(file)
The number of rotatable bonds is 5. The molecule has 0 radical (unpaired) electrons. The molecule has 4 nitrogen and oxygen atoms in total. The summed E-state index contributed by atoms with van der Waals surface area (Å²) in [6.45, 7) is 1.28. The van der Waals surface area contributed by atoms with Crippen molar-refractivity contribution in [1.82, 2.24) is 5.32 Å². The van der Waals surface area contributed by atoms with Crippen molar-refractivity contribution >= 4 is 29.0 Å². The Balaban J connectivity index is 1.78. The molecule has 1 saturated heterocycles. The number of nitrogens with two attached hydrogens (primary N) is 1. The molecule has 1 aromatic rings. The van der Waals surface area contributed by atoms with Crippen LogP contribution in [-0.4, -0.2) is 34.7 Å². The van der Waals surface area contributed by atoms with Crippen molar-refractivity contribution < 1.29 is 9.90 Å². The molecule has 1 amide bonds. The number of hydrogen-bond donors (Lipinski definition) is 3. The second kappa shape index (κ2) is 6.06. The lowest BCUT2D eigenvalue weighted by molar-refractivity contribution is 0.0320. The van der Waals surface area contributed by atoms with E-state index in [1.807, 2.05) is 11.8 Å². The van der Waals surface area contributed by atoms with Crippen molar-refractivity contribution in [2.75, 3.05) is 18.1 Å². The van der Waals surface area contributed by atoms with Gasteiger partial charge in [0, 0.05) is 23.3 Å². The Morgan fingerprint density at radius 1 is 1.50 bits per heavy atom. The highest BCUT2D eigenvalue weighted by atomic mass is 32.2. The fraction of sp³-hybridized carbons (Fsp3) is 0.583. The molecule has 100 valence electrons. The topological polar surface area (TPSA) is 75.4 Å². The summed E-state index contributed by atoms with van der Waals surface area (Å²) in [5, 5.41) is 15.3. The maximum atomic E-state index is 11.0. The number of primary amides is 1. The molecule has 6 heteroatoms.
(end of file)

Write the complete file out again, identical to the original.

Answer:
The number of rotatable bonds is 5. The molecule has 0 radical (unpaired) electrons. The molecule has 4 nitrogen and oxygen atoms in total. The summed E-state index contributed by atoms with van der Waals surface area (Å²) in [6.45, 7) is 1.28. The van der Waals surface area contributed by atoms with Crippen molar-refractivity contribution in [1.82, 2.24) is 5.32 Å². The van der Waals surface area contributed by atoms with Crippen molar-refractivity contribution >= 4 is 29.0 Å². The Balaban J connectivity index is 1.78. The molecule has 1 saturated heterocycles. The number of nitrogens with two attached hydrogens (primary N) is 1. The molecule has 1 aromatic rings. The van der Waals surface area contributed by atoms with Crippen LogP contribution in [-0.4, -0.2) is 34.7 Å². The van der Waals surface area contributed by atoms with Crippen molar-refractivity contribution < 1.29 is 9.90 Å². The molecule has 1 amide bonds. The number of hydrogen-bond donors (Lipinski definition) is 3. The second kappa shape index (κ2) is 6.06. The lowest BCUT2D eigenvalue weighted by molar-refractivity contribution is 0.0320. The van der Waals surface area contributed by atoms with E-state index in [1.807, 2.05) is 11.8 Å². The van der Waals surface area contributed by atoms with Crippen molar-refractivity contribution in [2.75, 3.05) is 18.1 Å². The van der Waals surface area contributed by atoms with Gasteiger partial charge in [0, 0.05) is 23.3 Å². The Morgan fingerprint density at radius 1 is 1.50 bits per heavy atom. The highest BCUT2D eigenvalue weighted by atomic mass is 32.2. The fraction of sp³-hybridized carbons (Fsp3) is 0.583. The molecule has 100 valence electrons. The topological polar surface area (TPSA) is 75.4 Å². The summed E-state index contributed by atoms with van der Waals surface area (Å²) in [5, 5.41) is 15.3. The maximum atomic E-state index is 11.0. The number of primary amides is 1. The molecule has 6 heteroatoms.